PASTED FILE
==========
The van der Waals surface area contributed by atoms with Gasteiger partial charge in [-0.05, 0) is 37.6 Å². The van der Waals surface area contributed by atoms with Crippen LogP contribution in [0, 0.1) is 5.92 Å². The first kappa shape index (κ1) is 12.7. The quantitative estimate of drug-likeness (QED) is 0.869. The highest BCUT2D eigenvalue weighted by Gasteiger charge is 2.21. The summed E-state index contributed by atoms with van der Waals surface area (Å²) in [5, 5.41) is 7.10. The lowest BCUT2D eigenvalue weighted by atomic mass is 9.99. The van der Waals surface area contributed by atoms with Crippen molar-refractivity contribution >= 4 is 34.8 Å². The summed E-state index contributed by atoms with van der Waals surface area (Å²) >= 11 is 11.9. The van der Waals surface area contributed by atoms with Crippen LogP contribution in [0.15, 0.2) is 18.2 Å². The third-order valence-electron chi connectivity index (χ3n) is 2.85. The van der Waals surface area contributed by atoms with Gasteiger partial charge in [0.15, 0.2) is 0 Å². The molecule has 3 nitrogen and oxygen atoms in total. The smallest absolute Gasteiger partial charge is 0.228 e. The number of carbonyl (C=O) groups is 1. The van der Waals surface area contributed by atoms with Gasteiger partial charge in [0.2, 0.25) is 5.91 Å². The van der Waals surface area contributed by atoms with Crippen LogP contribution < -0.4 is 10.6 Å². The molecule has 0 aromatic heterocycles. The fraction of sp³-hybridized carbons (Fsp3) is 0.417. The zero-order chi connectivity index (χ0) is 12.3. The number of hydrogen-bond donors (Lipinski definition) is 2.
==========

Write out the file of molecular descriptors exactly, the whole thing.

The van der Waals surface area contributed by atoms with Gasteiger partial charge in [-0.05, 0) is 37.6 Å². The van der Waals surface area contributed by atoms with Crippen LogP contribution in [0, 0.1) is 5.92 Å². The first kappa shape index (κ1) is 12.7. The quantitative estimate of drug-likeness (QED) is 0.869. The highest BCUT2D eigenvalue weighted by Gasteiger charge is 2.21. The summed E-state index contributed by atoms with van der Waals surface area (Å²) in [5, 5.41) is 7.10. The lowest BCUT2D eigenvalue weighted by atomic mass is 9.99. The van der Waals surface area contributed by atoms with Crippen molar-refractivity contribution >= 4 is 34.8 Å². The summed E-state index contributed by atoms with van der Waals surface area (Å²) >= 11 is 11.9. The van der Waals surface area contributed by atoms with Crippen LogP contribution in [0.15, 0.2) is 18.2 Å². The third-order valence-electron chi connectivity index (χ3n) is 2.85. The van der Waals surface area contributed by atoms with Gasteiger partial charge in [0.15, 0.2) is 0 Å². The molecule has 3 nitrogen and oxygen atoms in total. The smallest absolute Gasteiger partial charge is 0.228 e. The number of carbonyl (C=O) groups is 1. The van der Waals surface area contributed by atoms with Gasteiger partial charge in [0.2, 0.25) is 5.91 Å². The van der Waals surface area contributed by atoms with Crippen LogP contribution < -0.4 is 10.6 Å². The molecule has 0 aromatic heterocycles. The fraction of sp³-hybridized carbons (Fsp3) is 0.417. The zero-order chi connectivity index (χ0) is 12.3. The number of hydrogen-bond donors (Lipinski definition) is 2.